Across Arkansas, businesses are experiencing unprecedented hardship as a result of the COVID-19 pandemic, which has cut into many companies’ revenue streams and even caused some businesses to shut down. A range of public and private organizations have stepped up to provide assistance, but one Arkansas organization is focusing specifically on women-owned businesses.
The Women’s Foundation of Arkansas (WFA) is investing in women-owned small businesses throughout the state through its Women Owned fund. Businesses can apply for $5,000 grants to help them navigate the difficulties they may be facing.
According to WFA Executive Director Anna Beth Gorman, the Women Owned fund was developed after the organization commissioned a report in 2018 on women-owned business ownership in Arkansas. The study revealed the concentrations of women-owned businesses in the state and highlighted some of the issues that women face in starting their own businesses.
“Based on that, the last two years as a philanthropic organization, we’ve been investing in additional learning and advocacy about business ownership as a vehicle for economic mobility for women. And in that process, we’ve learned a lot about the challenges that women have with access to capital and getting loans for businesses,” Gorman said. “Part of our work and our planned future work is to, is to disrupt systemic problems that women have faced in getting access to capital.”
As a result of the COVID-19 pandemic, WFA saw the opportunity to release the grant funds early in order to support businesses in need. As a smaller foundation, WFA is able to be “quite nimble” in responding to unique opportunities, and Gorman said that these grants will be used in a time of significant need.
“We’re doing this because we know that so many businesses are hurting,” she said.
The Winthrop Rockefeller Foundation has partnered with WFA in creating the fund, which currently sits at $50,000. The goal, though, is to increase the total amount to $100,000. This amount will allow WFA to impact approximately 20 businesses.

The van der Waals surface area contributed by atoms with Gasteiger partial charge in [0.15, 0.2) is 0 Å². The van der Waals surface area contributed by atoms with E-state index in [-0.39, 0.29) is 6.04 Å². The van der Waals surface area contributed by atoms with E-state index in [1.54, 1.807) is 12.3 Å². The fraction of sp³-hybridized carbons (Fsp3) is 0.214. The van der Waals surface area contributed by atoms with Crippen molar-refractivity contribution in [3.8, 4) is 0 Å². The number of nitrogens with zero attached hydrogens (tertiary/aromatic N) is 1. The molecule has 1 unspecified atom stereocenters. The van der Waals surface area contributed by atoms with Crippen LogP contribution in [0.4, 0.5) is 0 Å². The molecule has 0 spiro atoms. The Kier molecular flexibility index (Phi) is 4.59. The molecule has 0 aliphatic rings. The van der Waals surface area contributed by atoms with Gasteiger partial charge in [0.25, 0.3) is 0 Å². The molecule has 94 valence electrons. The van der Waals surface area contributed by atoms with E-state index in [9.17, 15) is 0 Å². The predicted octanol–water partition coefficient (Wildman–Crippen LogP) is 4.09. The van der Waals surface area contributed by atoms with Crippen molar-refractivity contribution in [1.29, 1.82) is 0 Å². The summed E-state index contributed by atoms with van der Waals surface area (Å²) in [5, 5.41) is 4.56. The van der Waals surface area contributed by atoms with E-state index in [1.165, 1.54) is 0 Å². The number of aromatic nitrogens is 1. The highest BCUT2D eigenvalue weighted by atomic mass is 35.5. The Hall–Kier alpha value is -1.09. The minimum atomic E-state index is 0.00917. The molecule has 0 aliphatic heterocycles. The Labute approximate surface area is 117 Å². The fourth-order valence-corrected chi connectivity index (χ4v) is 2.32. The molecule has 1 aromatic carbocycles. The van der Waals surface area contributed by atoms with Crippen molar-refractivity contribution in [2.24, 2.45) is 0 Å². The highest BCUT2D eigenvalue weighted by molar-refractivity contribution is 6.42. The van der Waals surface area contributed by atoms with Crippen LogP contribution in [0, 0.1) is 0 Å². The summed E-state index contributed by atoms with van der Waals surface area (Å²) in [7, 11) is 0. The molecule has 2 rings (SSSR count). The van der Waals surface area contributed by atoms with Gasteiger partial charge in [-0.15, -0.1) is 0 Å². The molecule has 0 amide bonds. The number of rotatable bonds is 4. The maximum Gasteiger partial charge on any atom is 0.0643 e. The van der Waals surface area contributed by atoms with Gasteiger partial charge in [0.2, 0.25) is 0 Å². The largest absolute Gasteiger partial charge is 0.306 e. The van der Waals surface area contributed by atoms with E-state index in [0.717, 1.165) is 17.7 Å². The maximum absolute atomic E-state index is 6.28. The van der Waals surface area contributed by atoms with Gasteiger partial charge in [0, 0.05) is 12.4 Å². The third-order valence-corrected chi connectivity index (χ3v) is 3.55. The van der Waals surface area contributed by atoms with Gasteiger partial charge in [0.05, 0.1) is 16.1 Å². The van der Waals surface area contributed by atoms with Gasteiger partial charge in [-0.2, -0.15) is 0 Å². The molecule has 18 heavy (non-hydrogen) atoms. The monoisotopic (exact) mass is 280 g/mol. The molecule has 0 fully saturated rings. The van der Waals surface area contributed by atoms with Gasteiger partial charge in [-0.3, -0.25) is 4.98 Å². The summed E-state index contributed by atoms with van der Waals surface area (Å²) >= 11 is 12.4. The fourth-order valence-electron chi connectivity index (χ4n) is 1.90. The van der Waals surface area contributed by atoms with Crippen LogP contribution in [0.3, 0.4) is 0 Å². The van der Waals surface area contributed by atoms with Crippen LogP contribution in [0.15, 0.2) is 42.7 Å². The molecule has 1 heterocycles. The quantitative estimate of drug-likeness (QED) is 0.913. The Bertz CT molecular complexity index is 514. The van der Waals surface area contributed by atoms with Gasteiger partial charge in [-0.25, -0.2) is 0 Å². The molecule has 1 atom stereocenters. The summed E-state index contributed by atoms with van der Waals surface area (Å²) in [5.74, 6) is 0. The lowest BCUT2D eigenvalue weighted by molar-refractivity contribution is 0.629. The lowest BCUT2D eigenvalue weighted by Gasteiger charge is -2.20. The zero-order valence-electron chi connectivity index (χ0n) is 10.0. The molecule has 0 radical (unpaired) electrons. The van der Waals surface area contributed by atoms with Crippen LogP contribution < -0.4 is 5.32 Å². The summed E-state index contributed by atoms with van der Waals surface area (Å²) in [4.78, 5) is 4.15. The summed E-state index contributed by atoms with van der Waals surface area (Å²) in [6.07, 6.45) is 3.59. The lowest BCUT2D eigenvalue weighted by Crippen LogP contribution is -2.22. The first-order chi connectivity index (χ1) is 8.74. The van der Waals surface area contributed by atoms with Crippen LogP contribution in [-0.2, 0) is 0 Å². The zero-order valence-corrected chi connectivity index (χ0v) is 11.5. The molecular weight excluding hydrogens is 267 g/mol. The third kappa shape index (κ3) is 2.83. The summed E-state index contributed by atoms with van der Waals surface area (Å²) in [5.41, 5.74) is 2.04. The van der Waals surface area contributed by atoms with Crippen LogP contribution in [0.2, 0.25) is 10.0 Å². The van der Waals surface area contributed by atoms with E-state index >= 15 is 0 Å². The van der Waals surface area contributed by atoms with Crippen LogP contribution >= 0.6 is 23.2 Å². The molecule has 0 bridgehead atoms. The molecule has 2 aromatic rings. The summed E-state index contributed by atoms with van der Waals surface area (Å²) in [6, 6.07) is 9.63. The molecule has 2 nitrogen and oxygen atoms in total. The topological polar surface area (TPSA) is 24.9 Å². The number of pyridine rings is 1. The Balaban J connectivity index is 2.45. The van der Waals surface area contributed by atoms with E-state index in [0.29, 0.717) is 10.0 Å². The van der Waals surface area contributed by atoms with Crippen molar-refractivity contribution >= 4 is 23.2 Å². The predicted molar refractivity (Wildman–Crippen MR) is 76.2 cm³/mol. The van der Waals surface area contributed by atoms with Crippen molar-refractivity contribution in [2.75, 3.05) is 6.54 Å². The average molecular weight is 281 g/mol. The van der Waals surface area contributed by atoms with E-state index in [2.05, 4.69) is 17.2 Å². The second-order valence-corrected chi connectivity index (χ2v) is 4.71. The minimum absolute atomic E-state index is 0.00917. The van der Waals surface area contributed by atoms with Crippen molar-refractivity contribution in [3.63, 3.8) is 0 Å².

For the first round of funding, 10 businesses will be selected for the $5,000 grants. Gorman said that the candidates for the grants will be “small, 100 percent women-owned” businesses.
WFA will be casting a wide net when searching for the 10 grant recipients. According to Gorman, the foundation is aiming for a “true statewide representation” of women-owned businesses, rather than focusing on specific regions of the state.
“We see this as a really critical time to support the most vulnerable types of small businesses: women, particularly women of color, businesses. We hope that this fund will help women but also serve as an education tool for other thought partners out there and agencies that we can do more and we should do more to support women and minority owned businesses,” Gorman said.
Monday, April 6 was the first day of applications for the grants. On the first day alone, the foundation received more than 30 applications from businesses. The deadline for applications is Monday, April 13, and Gorman said that the foundation intends to get the funding out to businesses as soon as possible.
For a second round to happen, WFA will need additional partners to help continue to support the Women Owned Fund. “We’re going to need people to step up, and it doesn’t have to be big, big gifts,” she said. “Small gifts are going to go a long way in this effort.”